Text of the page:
Causes of Front Lower Left Abdominal Pain

Causes of Front Lower Left Abdominal Pain
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Abdominal pain is among the most common reasons for medical office and emergency room visits. Numerous conditions and diseases can trigger abdominal pain. Although many causes are medically inconsequential, some are serious and potentially life-threatening. The location of abdominal pain is one of the first ways doctors begin narrowing the list of possible causes. Front lower left abdominal pain is known medically as left lower quadrant (LLQ) pain. A digestive system condition is most frequently to blame for LLQ pain, but problems outside the gastrointestinal system can also cause pain in this location.

Intestinal Causes

An intestinal problem tops the list of causes of LLQ pain. Mild or temporary discomfort in this location is often due to constipation or gas pains. Diverticulitis is another leading culprit, especially among older adults. Diverticula are small outpouchings of the intestinal wall. They most commonly occur in the left colon, which is situated in the lower left abdomen. Diverticula cause no symptoms unless they become inflamed, a condition called diverticulitis. Pain most often occurs in the LLQ accompanied by other symptoms, such as bloating, nausea, vomiting, fever, and diarrhea or constipation.

A colon infection caused by bacteria such as E. coli or Salmonella often provokes LLQ along with diarrhea, which may be bloody. Among people with a left-sided groin hernia, LLQ may signal strangulation of the hernia -- meaning part of the bowel is trapped in the hernia sac and has lost its blood supply. This condition is a medical emergency. People with inflammatory bowel disease, including ulcerative colitis and Crohn disease, may develop LLQ pain during a disease flareup. Irritable bowel syndrome (IBS) is another possible culprit.

Reproductive System Causes

Conditions involving the reproductive system can cause LLQ pain, especially in women. Left-sided ovarian cysts, tumors or twisting of the ovary can trigger pain in this location. In some women, ovulation triggers brief, one-sided lower abdominal pain known as mittelschmerz. Other possible culprits include endometriosis, pelvic inflammatory disease, uterine fibroids, miscarriage and ectopic pregnancy -- implantation of the pregnancy outside the uterus, often in the tube between the ovary and uterus.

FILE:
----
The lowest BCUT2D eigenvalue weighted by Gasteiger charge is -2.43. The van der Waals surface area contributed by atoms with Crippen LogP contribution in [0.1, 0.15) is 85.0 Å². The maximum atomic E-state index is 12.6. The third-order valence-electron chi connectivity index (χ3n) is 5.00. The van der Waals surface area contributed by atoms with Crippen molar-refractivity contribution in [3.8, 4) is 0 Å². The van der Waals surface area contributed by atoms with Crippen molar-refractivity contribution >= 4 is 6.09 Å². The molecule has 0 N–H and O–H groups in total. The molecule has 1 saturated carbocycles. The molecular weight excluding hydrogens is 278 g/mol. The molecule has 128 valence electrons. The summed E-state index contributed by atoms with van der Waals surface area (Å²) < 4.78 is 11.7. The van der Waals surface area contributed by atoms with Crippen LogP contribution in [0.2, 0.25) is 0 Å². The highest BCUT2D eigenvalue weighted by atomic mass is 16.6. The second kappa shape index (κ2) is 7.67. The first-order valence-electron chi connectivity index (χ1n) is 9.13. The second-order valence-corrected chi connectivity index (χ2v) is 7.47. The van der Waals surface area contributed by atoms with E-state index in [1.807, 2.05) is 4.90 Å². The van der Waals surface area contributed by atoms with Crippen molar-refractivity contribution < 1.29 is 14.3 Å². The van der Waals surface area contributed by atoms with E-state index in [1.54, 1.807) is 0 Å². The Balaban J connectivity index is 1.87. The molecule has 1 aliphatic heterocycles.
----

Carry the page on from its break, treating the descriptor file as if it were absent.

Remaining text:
Testicular, scrotal and prostate conditions can lead to pain in the lower left abdomen in males. Testicular torsion, or twisting of the testicle within the scrotum, causes severe testicular pain and tenderness that may be accompanied by LLQ pain. Infection or inflammation of the prostate or the related seminal vesicles, which produce seminal fluid, can also trigger lower abdominal pain that may be left-sided.

Urinary Tract and Other Causes

A stone in the left kidney or ureter -- the tube connecting the kidney to the bladder -- provokes left-sided pain that may be felt in the lower abdomen, back and groin. A kidney infection might also be to blame. Accompanying symptoms may include fever, chills, increased urinary frequency and pain with urination.

Bruising of the left lower abdominal wall due to an accident or forceful blow may cause local tenderness and pain. An abdominal aortic aneurysm is also a possibility. This life-threatening condition involves progressive ballooning of the aorta, the main artery that supplies blood to the lower body. Rupture of an aortic aneurysm is potentially fatal. Although other causes are more likely, an abdominal blood clot or inflammation of the abdominal blood vessels may be responsible for LLQ pain.

Warnings and Precautions

Mild, short-lived pain in the lower left abdomen that goes away on its own typically does not require medical evaluation. However, LLQ pain that persists, recurs, progresses or is severe should never be ignored as this symptom might signal a serious medical problem. Seek immediate medical care if you experience pain in your lower left abdomen along with any alarm symptoms, including: -- fever, chills or clammy skin -- dizziness, lightheadedness or fainting -- nausea, vomiting or the inability to pass gas or stool -- abdominal tenderness -- bloody or tarry stools -- vaginal bleeding unrelated to a menstrual period -- testicular or scrotal pain

Reviewed by: Tina M. St. John, M.D.

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